Social–ecological mismatches create conservation challenges in introduced species management
Introduced species can have important effects on the component species and processes of native ecosystems. However, effective introduced species management can be complicated by technical and social challenges. We identify “social–ecological mismatches” (that is, differences between the scales and functioning of interacting social and ecological systems) as one such challenge. We present three case studies in which mismatches between the organization and functioning of key social and ecological systems have contributed to controversies and debates surrounding introduced species management and policy. We identify three common issues: social systems and cultures may adapt to a new species’ arrival at a different rate than ecosystems; ecological impacts can arise at one spatial scale while social impacts occur at another; and the effects of introduced species can spread widely, whereas management actions are constrained by organizational and/or political boundaries. We propose strategies for collaborative knowledge building and adaptive management that may help address these challenges.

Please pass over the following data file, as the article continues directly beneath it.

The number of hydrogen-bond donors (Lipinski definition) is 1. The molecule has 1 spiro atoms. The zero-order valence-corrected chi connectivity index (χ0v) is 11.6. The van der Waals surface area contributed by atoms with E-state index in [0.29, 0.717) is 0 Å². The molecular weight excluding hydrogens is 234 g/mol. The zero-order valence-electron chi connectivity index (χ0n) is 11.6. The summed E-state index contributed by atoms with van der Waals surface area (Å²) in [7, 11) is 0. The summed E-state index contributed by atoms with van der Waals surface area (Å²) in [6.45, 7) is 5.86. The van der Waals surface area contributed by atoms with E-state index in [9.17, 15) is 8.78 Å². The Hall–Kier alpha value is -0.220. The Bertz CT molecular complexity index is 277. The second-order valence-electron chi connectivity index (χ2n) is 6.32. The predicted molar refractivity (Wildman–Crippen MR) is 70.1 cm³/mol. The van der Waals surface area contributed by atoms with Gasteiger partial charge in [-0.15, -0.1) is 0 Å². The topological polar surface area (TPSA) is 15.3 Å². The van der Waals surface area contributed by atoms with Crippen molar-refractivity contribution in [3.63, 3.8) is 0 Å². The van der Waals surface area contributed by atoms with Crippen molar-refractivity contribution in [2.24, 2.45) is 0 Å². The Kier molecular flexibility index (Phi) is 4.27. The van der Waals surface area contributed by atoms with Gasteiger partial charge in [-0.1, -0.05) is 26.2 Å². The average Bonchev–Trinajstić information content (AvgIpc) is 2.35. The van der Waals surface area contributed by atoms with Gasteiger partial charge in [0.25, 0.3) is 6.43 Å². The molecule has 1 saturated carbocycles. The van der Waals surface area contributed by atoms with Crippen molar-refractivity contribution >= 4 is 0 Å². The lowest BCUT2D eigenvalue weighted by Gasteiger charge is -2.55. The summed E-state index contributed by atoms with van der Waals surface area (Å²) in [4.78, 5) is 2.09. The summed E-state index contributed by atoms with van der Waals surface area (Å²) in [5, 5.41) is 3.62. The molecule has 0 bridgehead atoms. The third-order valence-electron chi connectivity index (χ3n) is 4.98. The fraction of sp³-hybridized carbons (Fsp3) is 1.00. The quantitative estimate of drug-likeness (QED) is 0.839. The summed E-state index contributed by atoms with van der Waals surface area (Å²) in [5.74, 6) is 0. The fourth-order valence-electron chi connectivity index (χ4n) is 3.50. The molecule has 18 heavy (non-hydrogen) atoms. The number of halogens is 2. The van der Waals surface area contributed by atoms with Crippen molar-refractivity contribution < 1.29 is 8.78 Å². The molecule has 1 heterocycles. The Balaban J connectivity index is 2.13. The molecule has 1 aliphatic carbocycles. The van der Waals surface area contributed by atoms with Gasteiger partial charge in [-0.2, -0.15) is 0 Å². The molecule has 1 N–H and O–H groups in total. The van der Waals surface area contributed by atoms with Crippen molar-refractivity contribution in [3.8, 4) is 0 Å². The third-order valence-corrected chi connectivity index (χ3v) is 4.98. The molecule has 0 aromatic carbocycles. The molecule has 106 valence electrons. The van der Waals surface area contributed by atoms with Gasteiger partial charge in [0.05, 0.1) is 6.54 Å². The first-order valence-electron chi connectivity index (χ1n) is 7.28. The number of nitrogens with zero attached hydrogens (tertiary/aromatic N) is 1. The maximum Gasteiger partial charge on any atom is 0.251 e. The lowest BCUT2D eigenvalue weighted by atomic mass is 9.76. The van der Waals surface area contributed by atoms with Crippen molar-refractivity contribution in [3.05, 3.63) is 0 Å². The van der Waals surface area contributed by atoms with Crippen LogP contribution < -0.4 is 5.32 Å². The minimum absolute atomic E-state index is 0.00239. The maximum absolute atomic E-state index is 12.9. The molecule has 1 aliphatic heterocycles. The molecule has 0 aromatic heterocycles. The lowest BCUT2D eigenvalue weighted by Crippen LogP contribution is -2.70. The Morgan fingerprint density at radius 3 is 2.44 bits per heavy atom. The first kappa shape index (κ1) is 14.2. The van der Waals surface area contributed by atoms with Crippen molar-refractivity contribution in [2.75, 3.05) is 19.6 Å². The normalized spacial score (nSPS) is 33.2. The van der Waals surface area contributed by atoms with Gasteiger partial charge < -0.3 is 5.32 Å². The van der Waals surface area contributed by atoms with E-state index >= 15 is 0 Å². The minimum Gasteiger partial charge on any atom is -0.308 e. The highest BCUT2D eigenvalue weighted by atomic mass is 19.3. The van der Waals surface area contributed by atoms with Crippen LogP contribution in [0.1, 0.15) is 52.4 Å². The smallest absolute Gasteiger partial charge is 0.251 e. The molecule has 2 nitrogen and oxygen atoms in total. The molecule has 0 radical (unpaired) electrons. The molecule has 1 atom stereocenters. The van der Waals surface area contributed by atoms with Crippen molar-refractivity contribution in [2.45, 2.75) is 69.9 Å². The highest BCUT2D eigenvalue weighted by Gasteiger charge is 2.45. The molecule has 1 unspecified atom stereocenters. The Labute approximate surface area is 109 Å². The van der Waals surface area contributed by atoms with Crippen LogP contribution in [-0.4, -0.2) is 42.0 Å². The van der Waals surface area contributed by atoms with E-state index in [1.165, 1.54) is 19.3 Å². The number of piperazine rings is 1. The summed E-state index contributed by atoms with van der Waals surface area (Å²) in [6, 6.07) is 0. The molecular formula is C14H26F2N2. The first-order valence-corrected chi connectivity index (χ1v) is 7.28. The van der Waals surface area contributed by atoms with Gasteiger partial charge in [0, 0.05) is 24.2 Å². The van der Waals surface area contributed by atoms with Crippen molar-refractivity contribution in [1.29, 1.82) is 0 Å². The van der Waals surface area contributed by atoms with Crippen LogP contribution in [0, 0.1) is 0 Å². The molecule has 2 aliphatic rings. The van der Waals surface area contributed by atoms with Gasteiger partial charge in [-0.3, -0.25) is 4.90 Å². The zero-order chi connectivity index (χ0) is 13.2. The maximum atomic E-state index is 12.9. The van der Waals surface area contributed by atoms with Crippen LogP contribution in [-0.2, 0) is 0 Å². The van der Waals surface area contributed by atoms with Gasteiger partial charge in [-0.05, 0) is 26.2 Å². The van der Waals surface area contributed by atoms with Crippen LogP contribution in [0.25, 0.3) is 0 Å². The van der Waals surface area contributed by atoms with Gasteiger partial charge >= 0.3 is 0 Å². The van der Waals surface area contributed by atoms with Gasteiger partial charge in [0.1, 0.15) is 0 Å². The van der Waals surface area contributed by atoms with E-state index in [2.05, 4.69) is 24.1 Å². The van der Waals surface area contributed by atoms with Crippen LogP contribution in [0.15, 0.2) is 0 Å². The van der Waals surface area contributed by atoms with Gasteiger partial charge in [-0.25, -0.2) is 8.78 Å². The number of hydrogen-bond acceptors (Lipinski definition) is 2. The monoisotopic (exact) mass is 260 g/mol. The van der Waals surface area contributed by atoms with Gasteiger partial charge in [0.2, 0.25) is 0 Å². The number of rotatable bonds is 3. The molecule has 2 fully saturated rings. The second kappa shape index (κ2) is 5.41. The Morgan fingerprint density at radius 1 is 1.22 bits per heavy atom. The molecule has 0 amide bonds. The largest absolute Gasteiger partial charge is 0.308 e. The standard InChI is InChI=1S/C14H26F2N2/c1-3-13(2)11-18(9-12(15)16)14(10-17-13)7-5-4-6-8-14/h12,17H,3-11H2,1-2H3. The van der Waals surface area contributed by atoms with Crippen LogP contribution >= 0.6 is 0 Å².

|Social–ecological mismatches create conservation challenges in introduced species management
|Erik A. Beever, Daniel Simberloff, Sarah L. Crowley, Robert Al-Chokhachy, Hazel A. Jackson, Steven L. Petersen
|Frontiers in Ecology and the Environment
|USGS Publications Warehouse
|Northern Rocky Mountain Science Center